If they did that, they would go bankrupt and then a new owner would buy out their assets and charge what the free market will bare.
The government could charge any amount they want. They could hire as many do-nothing workers as they want and run it as inefficiently as they want. Even if much fewer people take the train, they won't go out of business because they will get their funds elsewhere. A private company has to maximize their profits and the only way to do that is to fill every seat. If they charge too much, they won't fill every seat. They can't just charge outragous prices because they would go out of business pretty quickly. If you don't understand why, you need to take a business course.
also, i think a private company would quickly realize that there is no "free market" with regard to RR transportation on Long Island, as there is no "market". its one RR, that isn't a market, its a monopoly. they would realize, as the MTA has, that they could charge any price they want to because an X number of people will always take the train, they essentially can hold them hostage. you can either fill every seat with dirt cheap fares, or fill every other seat but just charge each passenger double, since half of the riders will probably take the train no matter what it works out either way.

“www.longislandbu bble.com”

Since: Jan 07

Long Island

#21 Mar 26, 2009
LIRR Conductor wrote:
<quoted text>
sold to another company?? you haven't studied the history of the Pennsylvania, New York Central and New Haven RR demise. there weren't exactly a line of buyers waiting to scoop up the pennsy or the NYC or the NHRR. in fact they all merged into one Giant RR, The Penn Central, which only lasted a few years before itself went bankrupt. if it wasn't for the Gov getting involved, by creating Amtrak and the MTA the railroads would have ceased to exist. there was no long line of buyers waiting to lose their money. the fare they charge now doesn't come close to covering expenses, a good business needs to charge a price that will cover the expense of transporting its passengers, without outside help thats a huge burden on the riders. this is why the private RR's all went belly up in the 60's.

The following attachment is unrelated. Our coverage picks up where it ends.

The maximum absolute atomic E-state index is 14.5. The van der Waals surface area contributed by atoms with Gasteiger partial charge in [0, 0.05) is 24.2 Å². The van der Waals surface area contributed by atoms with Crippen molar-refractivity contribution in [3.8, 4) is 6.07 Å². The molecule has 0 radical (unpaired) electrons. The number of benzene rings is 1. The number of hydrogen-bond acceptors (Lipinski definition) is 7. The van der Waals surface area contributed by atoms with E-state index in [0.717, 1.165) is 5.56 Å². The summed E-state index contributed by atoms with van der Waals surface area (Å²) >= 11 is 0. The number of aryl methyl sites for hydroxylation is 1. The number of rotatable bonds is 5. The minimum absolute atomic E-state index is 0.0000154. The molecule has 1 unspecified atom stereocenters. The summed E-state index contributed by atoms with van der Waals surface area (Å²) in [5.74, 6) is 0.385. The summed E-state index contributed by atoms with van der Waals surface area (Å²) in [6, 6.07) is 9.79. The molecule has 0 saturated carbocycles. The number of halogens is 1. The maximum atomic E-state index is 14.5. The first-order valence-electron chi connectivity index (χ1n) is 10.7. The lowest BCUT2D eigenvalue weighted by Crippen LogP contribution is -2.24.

you could run the most efficient RR in the world, but i don't think charging every rider say $6.00 to go from ronkonkoma to NYC would bring in enough revenue to keep the RR profitable even if EVERY seat was filled on every train.
No. I haven't studied them in particular, but I did study free market economics.

Did they auction off the assets to the highest bidder back then? I bet if they did, they would find a buyer. If they let GM go under and it went to a bankruptcy auction, we would have new management running it and they would actually be profitable; but the government didn't let that happen.

Back then, railroads were much smaller than they are now. There are many more seats on the trains (two levels as well) and the power efficiency is better than it was back then. If the money that the riders pay doesn't cover the costs and produce a profit, then the train does not make economic sense and should not exist; perhaps there should be more buses instead.

How many seats are there on the LIRR anyway?

Why should the public subsidize the cost of a train if many people never take or benefit from the train? This goes against the principals of the founding fathers.